I have a rotted door sill (among other things), a consequence of contact
a concrete stoop. I've taken care of the stoop issues, and I need to
replace stuff. The wood (oak) sills I've seen aren't exactly what I'm
looking for, and I'm thinking whether to make my own. My question is,
these undersides of these sills are grooved (lengthwise). Does anyone
know why that is?
I looked into this years ago, and basically got nowhere. Talking
about thresholds and flooring. Sills are usually cut on the job to
fit and aren't grooved.
You hear speculation like reduced weight for shipping, and resistance
to cupping. I like the "flexibility" theory. Allows for surface
inconsistencies and won't crack.
For a threshold I wouldn't worry about it. Same with a sill, but you
want to use pressure treated wood for a sill, and level the concrete.
Regardless what wood you use over the concrete I would be installing
a "gasket" - as simple as a layer or 2 of heavy building felt - or a
layer of "blueseal" to keep the wood from directly contacting the
The bottom of the sill is grooved to reduce warping.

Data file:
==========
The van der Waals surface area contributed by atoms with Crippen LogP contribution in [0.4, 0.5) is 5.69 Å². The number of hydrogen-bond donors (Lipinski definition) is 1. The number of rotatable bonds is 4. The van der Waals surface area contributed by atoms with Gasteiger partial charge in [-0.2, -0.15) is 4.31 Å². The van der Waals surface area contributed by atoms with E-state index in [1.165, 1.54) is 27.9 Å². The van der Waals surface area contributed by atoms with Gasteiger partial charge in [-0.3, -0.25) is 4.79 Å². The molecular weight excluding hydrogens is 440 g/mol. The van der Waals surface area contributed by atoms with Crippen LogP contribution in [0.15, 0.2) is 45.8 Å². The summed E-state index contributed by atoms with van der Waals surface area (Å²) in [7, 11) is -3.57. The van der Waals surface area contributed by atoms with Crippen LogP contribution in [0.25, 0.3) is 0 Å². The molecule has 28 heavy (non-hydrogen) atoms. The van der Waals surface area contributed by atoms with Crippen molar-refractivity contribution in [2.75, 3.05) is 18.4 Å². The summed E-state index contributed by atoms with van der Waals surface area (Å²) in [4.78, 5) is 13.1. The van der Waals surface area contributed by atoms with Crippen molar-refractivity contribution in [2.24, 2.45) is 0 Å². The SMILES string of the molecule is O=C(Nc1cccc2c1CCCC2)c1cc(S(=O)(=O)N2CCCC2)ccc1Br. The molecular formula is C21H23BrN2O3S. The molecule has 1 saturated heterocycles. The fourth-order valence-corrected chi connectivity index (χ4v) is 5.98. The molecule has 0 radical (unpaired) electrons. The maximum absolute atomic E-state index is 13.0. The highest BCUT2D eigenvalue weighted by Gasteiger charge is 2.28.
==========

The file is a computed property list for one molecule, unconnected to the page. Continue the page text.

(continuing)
In recent years I have had to repair several doors with rotted sills. I
chose to replace the entire door frame with a frame made of composite
materials. Then I installed a jamsill pan liner before installing the new
I measured my door carefully (to the nearest 1/32"), door size and
thickness, hinge sizes and locations measured from the top of the door,
latch and deadbolt positions, etc. Then I took my measurements to my local
Lowes store and ordered the composite door frame. They're not cheap, about
$400, but unlike the wood frames they won't rot. The jamsill pan liner also
ensures that any moisture that makes it's way past the door frame gets
directed outside the building instead of rotting the subfloor.
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